Profile of an Abuser

Abusers, like victims, come from all educational, socio-economic and racial backgrounds. They can be doctors, carpenters, professors, cooks or clergy.

They are often attractive, charming and admired in their communities. Relationships may begin magically as the abuser lavishes attention and charm, wooing the victim. By the time the behavior changes from seemingly-loving to possibly-lethal, the victim is enmeshed in the confusing and debilitating snare of intimate partner violence.

Some traits common to abusers:

Manipulation: In order to successfully control another human being, an abuser needs to be a master manipulator. Techniques can range from charm to anger to tears and are carefully selected to match the personality of the victim.

Jealousy and Controlling Behavior: Controlling abusers are jealous of any contact victims have with others, seeing it as a threat to their control. Abusers may say their jealousy evidences the depth of their love (a myth commonly believed by teens at risk of dating-violence.) Abusers try to isolate victims from family, friends and other support. They may monitor the victim's phone calls, auto mileage, internet usage or accuse their partners of flirting or carrying on affairs. Victims may be interrogated as to where they went, with whom they spoke or why they arrived home 10 minutes late. Abusers often disguise this sort of surveillance as concern for the victim's safety or well-being.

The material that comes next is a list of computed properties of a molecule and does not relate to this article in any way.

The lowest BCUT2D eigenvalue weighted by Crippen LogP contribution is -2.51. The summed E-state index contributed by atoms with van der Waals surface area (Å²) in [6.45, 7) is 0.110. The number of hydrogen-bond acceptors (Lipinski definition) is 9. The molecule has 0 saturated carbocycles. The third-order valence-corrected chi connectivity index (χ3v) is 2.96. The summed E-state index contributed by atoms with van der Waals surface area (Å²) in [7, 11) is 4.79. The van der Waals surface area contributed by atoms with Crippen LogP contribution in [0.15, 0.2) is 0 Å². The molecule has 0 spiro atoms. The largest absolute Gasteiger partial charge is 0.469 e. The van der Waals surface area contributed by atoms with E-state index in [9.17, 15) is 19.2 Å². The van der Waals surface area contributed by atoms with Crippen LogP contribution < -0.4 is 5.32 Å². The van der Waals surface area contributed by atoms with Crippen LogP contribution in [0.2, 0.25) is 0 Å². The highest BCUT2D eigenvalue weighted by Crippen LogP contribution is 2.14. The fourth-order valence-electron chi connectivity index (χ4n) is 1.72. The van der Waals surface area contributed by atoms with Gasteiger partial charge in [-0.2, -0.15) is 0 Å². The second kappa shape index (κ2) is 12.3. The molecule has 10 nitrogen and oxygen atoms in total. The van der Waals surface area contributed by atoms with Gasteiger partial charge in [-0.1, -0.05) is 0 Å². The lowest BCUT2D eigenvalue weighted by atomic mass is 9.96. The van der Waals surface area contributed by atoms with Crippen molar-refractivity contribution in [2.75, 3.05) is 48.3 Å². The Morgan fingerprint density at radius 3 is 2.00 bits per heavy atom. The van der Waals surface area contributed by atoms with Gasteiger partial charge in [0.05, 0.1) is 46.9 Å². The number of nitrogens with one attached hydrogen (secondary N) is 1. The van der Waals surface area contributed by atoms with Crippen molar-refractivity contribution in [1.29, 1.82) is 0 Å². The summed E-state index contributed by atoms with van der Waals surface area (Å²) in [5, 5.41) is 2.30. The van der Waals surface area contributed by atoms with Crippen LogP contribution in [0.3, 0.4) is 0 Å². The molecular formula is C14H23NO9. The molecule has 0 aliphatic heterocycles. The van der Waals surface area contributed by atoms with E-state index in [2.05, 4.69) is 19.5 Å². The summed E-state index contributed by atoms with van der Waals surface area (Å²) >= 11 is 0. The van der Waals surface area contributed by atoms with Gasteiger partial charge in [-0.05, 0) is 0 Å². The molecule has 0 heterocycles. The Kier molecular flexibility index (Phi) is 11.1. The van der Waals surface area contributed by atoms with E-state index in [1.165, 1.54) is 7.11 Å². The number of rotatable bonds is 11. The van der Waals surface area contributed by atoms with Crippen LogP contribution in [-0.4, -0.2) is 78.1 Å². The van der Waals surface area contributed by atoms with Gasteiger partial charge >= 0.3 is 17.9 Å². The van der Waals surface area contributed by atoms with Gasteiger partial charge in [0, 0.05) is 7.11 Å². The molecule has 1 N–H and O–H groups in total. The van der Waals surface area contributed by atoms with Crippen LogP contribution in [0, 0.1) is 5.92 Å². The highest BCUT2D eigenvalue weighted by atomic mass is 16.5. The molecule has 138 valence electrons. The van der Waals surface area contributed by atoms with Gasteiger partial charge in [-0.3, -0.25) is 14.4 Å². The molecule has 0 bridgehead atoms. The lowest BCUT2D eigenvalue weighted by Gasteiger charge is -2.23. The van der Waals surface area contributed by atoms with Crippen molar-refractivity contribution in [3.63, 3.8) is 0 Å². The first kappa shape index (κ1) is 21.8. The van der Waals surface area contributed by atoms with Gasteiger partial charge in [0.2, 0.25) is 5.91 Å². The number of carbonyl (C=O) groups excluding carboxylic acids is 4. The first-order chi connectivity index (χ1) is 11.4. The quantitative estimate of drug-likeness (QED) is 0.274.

Dominance and Emotional Attachment: An abuser expects complete attention and support from his partner and has unrealistic expectations of the relationship. He may become upset if he believes she has "upstaged" him in public as he craves the spotlight for himself. An abuser concentrates on how well she acts toward him, not how he treats her.

Jekyll and Hyde: Charming one moment, hurling insults or objects the next, an abuser's mood can change quickly and frighteningly, serving to keep a victim confused, off-guard and doing everything possible to prevent the next incident. However, a batterer's public persona may be easy-going and friendly.

Quick Involvement: Abusive relationships often begin with whirlwind courtships as the abuser pulls out all stops to impress the potential victim. Pressure to commit quickly accompanies this behavior.

Blaming, Minimizing and Denial: Abusers are talented at reversing blame and convincing victims that the abuse is somehow "deserved" or their "fault." Another manipulative tactic is to minimize the abuse saying it "wasn't that bad" or completely deny it even happened.

Hypersensitive, Insecure and/or Easily Angered: An abuser's arrogance may hide feelings of inadequacy and low self-esteem. Abusers may exhibit road rage, pick fights at bars or at work. They need to always "be right" and may be super-sensitive to perceived slights or insults, viewing them as direct attacks.

Past Abuse: Evidence shows most batterers have been abusive in past relationships. The current partner may not be aware of this history.